Congress Extends Andean Trade Preference Act

As Congress approved a 10-month extension of the Andean Trade Preference Act, US government and
textile and apparel trade officials rallied around the action and saw it as an opportunity to make
its trade benefits permanent. The act was due to expire February 29, but the extension will
continue the benefits until the United States and participating countries can work out arrangements
to avoid the periodic renewals of the past.

In 1991, Congress authorized duty-free benefits for four Andean nations — Colombia, Peru,
Ecuador and Bolivia — and the act was renewed and enhanced in 2002. It was designed to discourage
illegal drug production and trafficking by expanding economic opportunities in the participating

In order to move toward making the trade preferences permanent, the United States has
negotiated free trade agreements (FTAs) with Peru and Colombia, but the agreement with Colombia is
hung up in Congress. Treasury Secretary Henry Paulson said the enactment of the legislation is “an
important bridge as we work with Congress to pass the Colombia Free Trade Agreement and as we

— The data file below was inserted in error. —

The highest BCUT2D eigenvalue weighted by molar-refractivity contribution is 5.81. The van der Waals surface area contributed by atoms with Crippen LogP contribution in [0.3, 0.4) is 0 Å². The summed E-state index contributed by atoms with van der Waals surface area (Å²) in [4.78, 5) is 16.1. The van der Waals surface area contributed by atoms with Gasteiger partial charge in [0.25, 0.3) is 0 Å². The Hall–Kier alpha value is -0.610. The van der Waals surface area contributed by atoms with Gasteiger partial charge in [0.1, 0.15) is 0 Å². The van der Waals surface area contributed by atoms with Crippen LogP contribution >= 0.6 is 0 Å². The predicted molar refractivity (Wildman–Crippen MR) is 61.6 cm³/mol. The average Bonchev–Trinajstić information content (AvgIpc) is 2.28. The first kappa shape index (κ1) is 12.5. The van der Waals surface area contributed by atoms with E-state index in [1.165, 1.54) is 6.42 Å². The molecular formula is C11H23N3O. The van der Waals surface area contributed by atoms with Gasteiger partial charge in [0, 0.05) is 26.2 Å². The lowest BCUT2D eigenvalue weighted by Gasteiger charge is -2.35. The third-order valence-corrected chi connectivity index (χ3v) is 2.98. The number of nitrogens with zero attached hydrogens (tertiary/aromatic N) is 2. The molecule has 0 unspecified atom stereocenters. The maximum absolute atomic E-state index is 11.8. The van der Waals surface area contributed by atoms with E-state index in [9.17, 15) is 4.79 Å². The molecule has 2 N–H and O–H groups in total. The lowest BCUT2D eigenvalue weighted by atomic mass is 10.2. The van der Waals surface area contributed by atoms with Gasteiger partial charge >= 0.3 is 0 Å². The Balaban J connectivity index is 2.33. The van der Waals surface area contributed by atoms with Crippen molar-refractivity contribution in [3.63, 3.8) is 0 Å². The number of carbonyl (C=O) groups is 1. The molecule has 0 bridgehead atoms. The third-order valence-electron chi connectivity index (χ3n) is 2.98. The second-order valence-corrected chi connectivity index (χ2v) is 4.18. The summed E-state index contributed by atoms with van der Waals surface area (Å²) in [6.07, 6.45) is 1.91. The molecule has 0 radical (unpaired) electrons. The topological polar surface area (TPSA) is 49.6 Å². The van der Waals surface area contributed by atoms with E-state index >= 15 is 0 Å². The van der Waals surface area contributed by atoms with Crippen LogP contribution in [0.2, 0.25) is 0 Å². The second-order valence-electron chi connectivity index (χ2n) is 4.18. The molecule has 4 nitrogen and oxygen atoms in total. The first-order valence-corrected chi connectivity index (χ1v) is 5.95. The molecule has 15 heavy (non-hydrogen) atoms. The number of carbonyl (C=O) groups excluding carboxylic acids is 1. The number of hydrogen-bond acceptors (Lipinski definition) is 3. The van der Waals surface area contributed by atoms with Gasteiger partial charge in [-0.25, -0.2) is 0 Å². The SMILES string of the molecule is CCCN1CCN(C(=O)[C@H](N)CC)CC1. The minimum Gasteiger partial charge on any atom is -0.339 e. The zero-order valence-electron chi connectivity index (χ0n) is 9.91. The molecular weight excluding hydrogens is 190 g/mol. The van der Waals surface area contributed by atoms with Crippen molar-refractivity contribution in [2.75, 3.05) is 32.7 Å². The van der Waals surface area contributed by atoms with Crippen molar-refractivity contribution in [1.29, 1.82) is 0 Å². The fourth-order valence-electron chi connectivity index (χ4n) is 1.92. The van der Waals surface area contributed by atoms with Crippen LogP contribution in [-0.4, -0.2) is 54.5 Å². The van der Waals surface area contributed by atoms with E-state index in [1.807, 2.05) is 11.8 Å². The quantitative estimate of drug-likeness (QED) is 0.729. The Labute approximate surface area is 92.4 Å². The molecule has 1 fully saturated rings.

implement the Peru Free Trade Agreement.” He added that the act will give American companies
important access to markets and will be a “stabilizing force for democracy and economic progress in
the region.” US Trade Representative Susan C. Schwab said the Peru and Colombia agreements will
provide “unprecedented access to these strong and growing markets.”

The Andean agreement enjoys the strong support of US textile and apparel manufacturers, as
the rules require that apparel products benefiting from the duty-free treatment must contain yarn
and fabric made in the participating countries. US textile manufacturers exported some $200 million
worth of yarn and fabric to the four countries last year. US apparel importers say the agreement
helps provide a wider variety of products at affordable prices for US consumers. Kevin Burke,
president and CEO of the American Apparel & Footwear Association, said that in order to prevent
“the race against the clock,” Congress should complete implementation of the Peru agreement and
pass the Colombia FTA.

March 4, 2008